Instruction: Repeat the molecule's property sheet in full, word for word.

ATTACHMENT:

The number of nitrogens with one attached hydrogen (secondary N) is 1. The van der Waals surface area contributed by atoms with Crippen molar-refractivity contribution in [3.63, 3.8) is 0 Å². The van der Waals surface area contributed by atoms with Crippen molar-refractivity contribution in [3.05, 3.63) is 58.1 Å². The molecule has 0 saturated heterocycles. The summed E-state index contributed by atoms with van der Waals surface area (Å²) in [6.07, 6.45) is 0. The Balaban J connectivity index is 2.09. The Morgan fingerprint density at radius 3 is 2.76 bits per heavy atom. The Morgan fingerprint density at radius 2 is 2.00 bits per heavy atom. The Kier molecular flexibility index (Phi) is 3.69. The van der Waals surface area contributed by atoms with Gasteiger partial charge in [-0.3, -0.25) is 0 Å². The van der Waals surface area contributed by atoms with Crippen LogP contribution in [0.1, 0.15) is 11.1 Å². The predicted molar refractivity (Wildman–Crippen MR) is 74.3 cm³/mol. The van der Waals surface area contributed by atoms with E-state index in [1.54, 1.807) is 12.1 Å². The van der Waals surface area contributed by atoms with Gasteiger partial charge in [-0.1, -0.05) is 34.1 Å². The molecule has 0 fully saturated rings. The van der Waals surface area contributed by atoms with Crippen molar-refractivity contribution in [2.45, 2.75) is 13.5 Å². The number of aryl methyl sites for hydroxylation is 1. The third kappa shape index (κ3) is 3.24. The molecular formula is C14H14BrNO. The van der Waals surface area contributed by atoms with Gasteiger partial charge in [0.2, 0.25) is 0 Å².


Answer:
The number of nitrogens with one attached hydrogen (secondary N) is 1. The van der Waals surface area contributed by atoms with Crippen molar-refractivity contribution in [3.63, 3.8) is 0 Å². The van der Waals surface area contributed by atoms with Crippen molar-refractivity contribution in [3.05, 3.63) is 58.1 Å². The molecule has 0 saturated heterocycles. The summed E-state index contributed by atoms with van der Waals surface area (Å²) in [6.07, 6.45) is 0. The Balaban J connectivity index is 2.09. The Morgan fingerprint density at radius 3 is 2.76 bits per heavy atom. The Morgan fingerprint density at radius 2 is 2.00 bits per heavy atom. The Kier molecular flexibility index (Phi) is 3.69. The van der Waals surface area contributed by atoms with Gasteiger partial charge in [-0.3, -0.25) is 0 Å². The van der Waals surface area contributed by atoms with Crippen LogP contribution in [0.1, 0.15) is 11.1 Å². The predicted molar refractivity (Wildman–Crippen MR) is 74.3 cm³/mol. The van der Waals surface area contributed by atoms with E-state index in [1.54, 1.807) is 12.1 Å². The van der Waals surface area contributed by atoms with Gasteiger partial charge in [-0.1, -0.05) is 34.1 Å². The molecule has 0 fully saturated rings. The van der Waals surface area contributed by atoms with Crippen molar-refractivity contribution in [2.45, 2.75) is 13.5 Å². The number of aryl methyl sites for hydroxylation is 1. The third kappa shape index (κ3) is 3.24. The molecular formula is C14H14BrNO. The van der Waals surface area contributed by atoms with Gasteiger partial charge in [0.2, 0.25) is 0 Å².